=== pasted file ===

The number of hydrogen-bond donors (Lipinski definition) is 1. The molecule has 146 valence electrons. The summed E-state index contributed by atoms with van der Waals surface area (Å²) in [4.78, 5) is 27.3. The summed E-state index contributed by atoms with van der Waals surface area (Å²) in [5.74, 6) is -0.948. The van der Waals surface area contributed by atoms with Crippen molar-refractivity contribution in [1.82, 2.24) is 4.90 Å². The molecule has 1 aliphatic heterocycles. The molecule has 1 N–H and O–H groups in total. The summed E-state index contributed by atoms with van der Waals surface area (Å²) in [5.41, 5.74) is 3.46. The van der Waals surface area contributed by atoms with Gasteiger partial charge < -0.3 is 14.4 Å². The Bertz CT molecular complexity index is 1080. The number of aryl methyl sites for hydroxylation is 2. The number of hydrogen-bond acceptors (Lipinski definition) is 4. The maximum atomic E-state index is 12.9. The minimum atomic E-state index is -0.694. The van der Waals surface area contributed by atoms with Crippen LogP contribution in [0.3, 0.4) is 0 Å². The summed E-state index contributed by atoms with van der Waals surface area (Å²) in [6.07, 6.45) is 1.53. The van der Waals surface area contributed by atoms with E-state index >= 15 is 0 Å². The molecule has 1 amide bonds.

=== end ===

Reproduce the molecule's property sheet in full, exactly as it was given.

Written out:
The number of hydrogen-bond donors (Lipinski definition) is 1. The molecule has 146 valence electrons. The summed E-state index contributed by atoms with van der Waals surface area (Å²) in [4.78, 5) is 27.3. The summed E-state index contributed by atoms with van der Waals surface area (Å²) in [5.74, 6) is -0.948. The van der Waals surface area contributed by atoms with Crippen molar-refractivity contribution in [1.82, 2.24) is 4.90 Å². The molecule has 1 aliphatic heterocycles. The molecule has 1 N–H and O–H groups in total. The summed E-state index contributed by atoms with van der Waals surface area (Å²) in [5.41, 5.74) is 3.46. The van der Waals surface area contributed by atoms with Gasteiger partial charge < -0.3 is 14.4 Å². The Bertz CT molecular complexity index is 1080. The number of aryl methyl sites for hydroxylation is 2. The number of hydrogen-bond acceptors (Lipinski definition) is 4. The maximum atomic E-state index is 12.9. The minimum atomic E-state index is -0.694. The van der Waals surface area contributed by atoms with Crippen LogP contribution in [0.3, 0.4) is 0 Å². The summed E-state index contributed by atoms with van der Waals surface area (Å²) in [6.07, 6.45) is 1.53. The van der Waals surface area contributed by atoms with E-state index >= 15 is 0 Å². The molecule has 1 amide bonds.